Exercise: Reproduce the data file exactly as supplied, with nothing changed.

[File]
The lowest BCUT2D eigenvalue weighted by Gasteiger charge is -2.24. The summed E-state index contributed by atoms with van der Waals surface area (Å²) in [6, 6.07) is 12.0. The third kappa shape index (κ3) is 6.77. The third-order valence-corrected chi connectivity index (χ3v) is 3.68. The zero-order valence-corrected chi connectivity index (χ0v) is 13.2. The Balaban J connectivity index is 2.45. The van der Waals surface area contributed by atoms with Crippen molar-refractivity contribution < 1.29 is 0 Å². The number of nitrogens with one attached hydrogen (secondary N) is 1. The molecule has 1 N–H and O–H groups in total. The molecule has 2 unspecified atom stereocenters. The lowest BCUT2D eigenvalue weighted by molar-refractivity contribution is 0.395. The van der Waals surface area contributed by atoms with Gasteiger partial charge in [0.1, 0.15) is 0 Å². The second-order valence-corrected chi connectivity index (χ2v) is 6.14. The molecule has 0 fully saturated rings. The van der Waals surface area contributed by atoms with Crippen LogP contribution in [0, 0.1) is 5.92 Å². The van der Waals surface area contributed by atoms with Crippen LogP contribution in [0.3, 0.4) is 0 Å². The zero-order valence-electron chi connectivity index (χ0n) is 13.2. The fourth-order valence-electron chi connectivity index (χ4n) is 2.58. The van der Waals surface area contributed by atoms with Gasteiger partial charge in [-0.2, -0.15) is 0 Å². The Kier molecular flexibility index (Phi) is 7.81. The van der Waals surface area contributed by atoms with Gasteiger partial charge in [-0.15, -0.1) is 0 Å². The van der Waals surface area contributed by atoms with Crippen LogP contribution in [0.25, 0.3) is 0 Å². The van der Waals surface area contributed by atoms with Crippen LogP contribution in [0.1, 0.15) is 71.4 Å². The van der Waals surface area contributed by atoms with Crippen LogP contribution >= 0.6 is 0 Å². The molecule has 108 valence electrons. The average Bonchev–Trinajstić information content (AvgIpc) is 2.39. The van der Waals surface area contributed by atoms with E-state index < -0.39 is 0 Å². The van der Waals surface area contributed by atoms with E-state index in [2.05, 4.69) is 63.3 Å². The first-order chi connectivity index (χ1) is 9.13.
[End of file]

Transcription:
The lowest BCUT2D eigenvalue weighted by Gasteiger charge is -2.24. The summed E-state index contributed by atoms with van der Waals surface area (Å²) in [6, 6.07) is 12.0. The third kappa shape index (κ3) is 6.77. The third-order valence-corrected chi connectivity index (χ3v) is 3.68. The zero-order valence-corrected chi connectivity index (χ0v) is 13.2. The Balaban J connectivity index is 2.45. The van der Waals surface area contributed by atoms with Crippen molar-refractivity contribution < 1.29 is 0 Å². The number of nitrogens with one attached hydrogen (secondary N) is 1. The molecule has 1 N–H and O–H groups in total. The molecule has 2 unspecified atom stereocenters. The lowest BCUT2D eigenvalue weighted by molar-refractivity contribution is 0.395. The van der Waals surface area contributed by atoms with Gasteiger partial charge in [0.1, 0.15) is 0 Å². The second-order valence-corrected chi connectivity index (χ2v) is 6.14. The molecule has 0 fully saturated rings. The van der Waals surface area contributed by atoms with Crippen LogP contribution in [0, 0.1) is 5.92 Å². The van der Waals surface area contributed by atoms with Crippen LogP contribution in [0.3, 0.4) is 0 Å². The zero-order valence-electron chi connectivity index (χ0n) is 13.2. The fourth-order valence-electron chi connectivity index (χ4n) is 2.58. The van der Waals surface area contributed by atoms with Gasteiger partial charge in [-0.2, -0.15) is 0 Å². The Kier molecular flexibility index (Phi) is 7.81. The van der Waals surface area contributed by atoms with Gasteiger partial charge in [-0.15, -0.1) is 0 Å². The van der Waals surface area contributed by atoms with Crippen LogP contribution in [0.25, 0.3) is 0 Å². The van der Waals surface area contributed by atoms with Crippen LogP contribution in [0.1, 0.15) is 71.4 Å². The van der Waals surface area contributed by atoms with Crippen LogP contribution >= 0.6 is 0 Å². The molecule has 108 valence electrons. The average Bonchev–Trinajstić information content (AvgIpc) is 2.39. The van der Waals surface area contributed by atoms with E-state index < -0.39 is 0 Å². The van der Waals surface area contributed by atoms with E-state index in [2.05, 4.69) is 63.3 Å². The first-order chi connectivity index (χ1) is 9.13.